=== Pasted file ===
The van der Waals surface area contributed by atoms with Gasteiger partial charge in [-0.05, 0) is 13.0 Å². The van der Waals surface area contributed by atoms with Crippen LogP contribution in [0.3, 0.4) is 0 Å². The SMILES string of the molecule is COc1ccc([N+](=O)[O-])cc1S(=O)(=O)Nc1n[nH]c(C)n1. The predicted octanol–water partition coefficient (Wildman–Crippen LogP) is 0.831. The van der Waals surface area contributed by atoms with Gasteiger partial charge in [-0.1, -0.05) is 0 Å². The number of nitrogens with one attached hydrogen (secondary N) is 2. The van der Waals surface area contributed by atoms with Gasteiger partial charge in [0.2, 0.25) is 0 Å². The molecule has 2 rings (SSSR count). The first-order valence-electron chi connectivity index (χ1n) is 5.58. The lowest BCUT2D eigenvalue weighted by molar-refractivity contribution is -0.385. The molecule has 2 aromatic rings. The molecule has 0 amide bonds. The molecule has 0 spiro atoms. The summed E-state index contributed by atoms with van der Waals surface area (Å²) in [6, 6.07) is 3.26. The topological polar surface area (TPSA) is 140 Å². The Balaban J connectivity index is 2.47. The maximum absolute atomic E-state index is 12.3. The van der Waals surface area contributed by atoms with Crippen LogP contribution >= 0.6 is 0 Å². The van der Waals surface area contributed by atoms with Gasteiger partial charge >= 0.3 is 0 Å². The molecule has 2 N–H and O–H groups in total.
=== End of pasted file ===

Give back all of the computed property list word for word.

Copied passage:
The van der Waals surface area contributed by atoms with Gasteiger partial charge in [-0.05, 0) is 13.0 Å². The van der Waals surface area contributed by atoms with Crippen LogP contribution in [0.3, 0.4) is 0 Å². The SMILES string of the molecule is COc1ccc([N+](=O)[O-])cc1S(=O)(=O)Nc1n[nH]c(C)n1. The predicted octanol–water partition coefficient (Wildman–Crippen LogP) is 0.831. The van der Waals surface area contributed by atoms with Gasteiger partial charge in [-0.1, -0.05) is 0 Å². The number of nitrogens with one attached hydrogen (secondary N) is 2. The van der Waals surface area contributed by atoms with Gasteiger partial charge in [0.2, 0.25) is 0 Å². The molecule has 2 rings (SSSR count). The first-order valence-electron chi connectivity index (χ1n) is 5.58. The lowest BCUT2D eigenvalue weighted by molar-refractivity contribution is -0.385. The molecule has 2 aromatic rings. The molecule has 0 amide bonds. The molecule has 0 spiro atoms. The summed E-state index contributed by atoms with van der Waals surface area (Å²) in [6, 6.07) is 3.26. The topological polar surface area (TPSA) is 140 Å². The Balaban J connectivity index is 2.47. The maximum absolute atomic E-state index is 12.3. The van der Waals surface area contributed by atoms with Crippen LogP contribution >= 0.6 is 0 Å². The van der Waals surface area contributed by atoms with Gasteiger partial charge >= 0.3 is 0 Å². The molecule has 2 N–H and O–H groups in total.